• Once the album is ready to go, pick a single.

  • Record a video or some content specific to the single.

  • Now, armed with a boatload of awesome content, sit down and plan your social media release schedule with a steady stream of social media posts.

  • Post 3-5 times a week to build excitement for the single. Post the single and continue this momentum. This will keep you fresh and interesting in people's minds all the way up to the release - at which point people will be excited to go and stream your album.

Services like Hootsuite and Publer make this super easy. You can just sit down one day and schedule all of your posts across multiple social channels and have all the posts be automated.


There was really so much wisdom in this episode. I encourage you to listen to it.



James is one of the most organized and practical people I’ve met. He’s created the Better Band Bureau to help bands organize themselves for sustainable success. You know what "sustainability" means in this context? It means you can play music for longer - and possibly even to your financial advantage. Cheers and happy recording.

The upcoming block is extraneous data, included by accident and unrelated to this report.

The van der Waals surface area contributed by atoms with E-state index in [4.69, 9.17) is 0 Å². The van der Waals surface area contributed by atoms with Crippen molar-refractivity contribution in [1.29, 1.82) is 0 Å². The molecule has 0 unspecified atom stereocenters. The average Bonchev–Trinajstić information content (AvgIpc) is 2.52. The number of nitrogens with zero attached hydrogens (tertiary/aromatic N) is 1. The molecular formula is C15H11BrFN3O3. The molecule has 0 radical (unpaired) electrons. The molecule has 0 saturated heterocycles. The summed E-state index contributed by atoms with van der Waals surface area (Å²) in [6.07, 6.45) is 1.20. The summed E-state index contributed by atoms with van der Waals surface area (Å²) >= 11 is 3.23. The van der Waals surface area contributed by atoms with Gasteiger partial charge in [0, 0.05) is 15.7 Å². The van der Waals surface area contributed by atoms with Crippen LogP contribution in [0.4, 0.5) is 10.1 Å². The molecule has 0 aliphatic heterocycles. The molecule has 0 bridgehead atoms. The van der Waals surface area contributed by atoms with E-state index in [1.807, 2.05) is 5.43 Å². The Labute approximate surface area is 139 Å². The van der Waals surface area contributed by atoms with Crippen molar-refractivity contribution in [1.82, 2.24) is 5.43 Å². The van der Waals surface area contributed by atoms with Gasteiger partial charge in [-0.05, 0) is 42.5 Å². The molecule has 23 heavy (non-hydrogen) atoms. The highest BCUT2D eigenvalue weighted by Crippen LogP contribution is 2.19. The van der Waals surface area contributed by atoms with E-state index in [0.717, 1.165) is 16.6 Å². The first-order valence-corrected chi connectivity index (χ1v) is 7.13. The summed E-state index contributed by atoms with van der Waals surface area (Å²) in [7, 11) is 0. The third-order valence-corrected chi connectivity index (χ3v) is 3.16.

Vadim is a mixing engineer and producer. His passion for recording and mixing was sparked through playing guitar and writing music as a teenager. Today he operates Calm Frog Recording where he helps artists get their songs to sound as good as they possibly can. He loves sharing his passion for recording and producing music with others through this blog and the DIY Recording Guys Podcast.

For many more tips, check out Vadim's FREE eBook at www.howtorecordyourband.com